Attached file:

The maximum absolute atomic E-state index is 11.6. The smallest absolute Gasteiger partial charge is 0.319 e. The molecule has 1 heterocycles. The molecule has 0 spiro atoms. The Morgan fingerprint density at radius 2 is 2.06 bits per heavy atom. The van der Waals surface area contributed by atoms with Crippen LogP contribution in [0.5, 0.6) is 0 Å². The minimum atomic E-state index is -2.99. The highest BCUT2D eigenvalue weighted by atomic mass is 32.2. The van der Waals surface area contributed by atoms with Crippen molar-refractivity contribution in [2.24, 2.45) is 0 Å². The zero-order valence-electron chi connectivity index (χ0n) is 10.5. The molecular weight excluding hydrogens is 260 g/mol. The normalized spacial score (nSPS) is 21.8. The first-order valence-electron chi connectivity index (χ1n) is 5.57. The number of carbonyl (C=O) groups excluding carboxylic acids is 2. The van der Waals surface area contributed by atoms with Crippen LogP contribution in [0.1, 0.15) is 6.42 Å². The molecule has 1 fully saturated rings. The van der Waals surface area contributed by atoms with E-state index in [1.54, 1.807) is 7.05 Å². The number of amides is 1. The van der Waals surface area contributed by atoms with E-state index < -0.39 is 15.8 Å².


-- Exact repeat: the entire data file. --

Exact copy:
The maximum absolute atomic E-state index is 11.6. The smallest absolute Gasteiger partial charge is 0.319 e. The molecule has 1 heterocycles. The molecule has 0 spiro atoms. The Morgan fingerprint density at radius 2 is 2.06 bits per heavy atom. The van der Waals surface area contributed by atoms with Crippen LogP contribution in [0.5, 0.6) is 0 Å². The minimum atomic E-state index is -2.99. The highest BCUT2D eigenvalue weighted by atomic mass is 32.2. The van der Waals surface area contributed by atoms with Crippen molar-refractivity contribution in [2.24, 2.45) is 0 Å². The zero-order valence-electron chi connectivity index (χ0n) is 10.5. The molecular weight excluding hydrogens is 260 g/mol. The normalized spacial score (nSPS) is 21.8. The first-order valence-electron chi connectivity index (χ1n) is 5.57. The number of carbonyl (C=O) groups excluding carboxylic acids is 2. The van der Waals surface area contributed by atoms with Crippen LogP contribution in [0.1, 0.15) is 6.42 Å². The molecule has 1 fully saturated rings. The van der Waals surface area contributed by atoms with E-state index in [1.54, 1.807) is 7.05 Å². The number of amides is 1. The van der Waals surface area contributed by atoms with E-state index < -0.39 is 15.8 Å².